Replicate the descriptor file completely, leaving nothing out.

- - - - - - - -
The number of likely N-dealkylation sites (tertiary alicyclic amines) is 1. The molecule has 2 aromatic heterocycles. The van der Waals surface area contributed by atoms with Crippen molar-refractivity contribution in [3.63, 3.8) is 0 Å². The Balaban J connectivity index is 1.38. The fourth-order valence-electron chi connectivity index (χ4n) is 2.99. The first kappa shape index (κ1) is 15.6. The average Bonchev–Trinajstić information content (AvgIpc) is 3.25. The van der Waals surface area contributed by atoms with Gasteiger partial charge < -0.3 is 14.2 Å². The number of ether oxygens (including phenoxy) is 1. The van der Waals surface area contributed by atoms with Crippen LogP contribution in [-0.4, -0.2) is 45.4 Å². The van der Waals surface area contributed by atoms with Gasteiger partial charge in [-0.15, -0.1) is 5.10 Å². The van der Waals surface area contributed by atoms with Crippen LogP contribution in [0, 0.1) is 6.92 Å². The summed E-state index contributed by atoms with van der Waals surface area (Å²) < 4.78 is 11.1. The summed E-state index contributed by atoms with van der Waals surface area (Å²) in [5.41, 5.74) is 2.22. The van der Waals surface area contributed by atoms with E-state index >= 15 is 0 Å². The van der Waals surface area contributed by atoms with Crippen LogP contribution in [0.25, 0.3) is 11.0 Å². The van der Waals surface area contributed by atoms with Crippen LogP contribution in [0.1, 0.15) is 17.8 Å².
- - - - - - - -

The number of likely N-dealkylation sites (tertiary alicyclic amines) is 1. The molecule has 2 aromatic heterocycles. The van der Waals surface area contributed by atoms with Crippen molar-refractivity contribution in [3.63, 3.8) is 0 Å². The Balaban J connectivity index is 1.38. The fourth-order valence-electron chi connectivity index (χ4n) is 2.99. The first kappa shape index (κ1) is 15.6. The average Bonchev–Trinajstić information content (AvgIpc) is 3.25. The van der Waals surface area contributed by atoms with Gasteiger partial charge < -0.3 is 14.2 Å². The number of ether oxygens (including phenoxy) is 1. The van der Waals surface area contributed by atoms with Crippen LogP contribution in [-0.4, -0.2) is 45.4 Å². The van der Waals surface area contributed by atoms with Gasteiger partial charge in [-0.15, -0.1) is 5.10 Å². The van der Waals surface area contributed by atoms with Crippen LogP contribution in [0, 0.1) is 6.92 Å². The summed E-state index contributed by atoms with van der Waals surface area (Å²) < 4.78 is 11.1. The summed E-state index contributed by atoms with van der Waals surface area (Å²) in [5.41, 5.74) is 2.22. The van der Waals surface area contributed by atoms with E-state index >= 15 is 0 Å². The van der Waals surface area contributed by atoms with Crippen LogP contribution in [0.25, 0.3) is 11.0 Å². The van der Waals surface area contributed by atoms with Crippen LogP contribution in [0.1, 0.15) is 17.8 Å².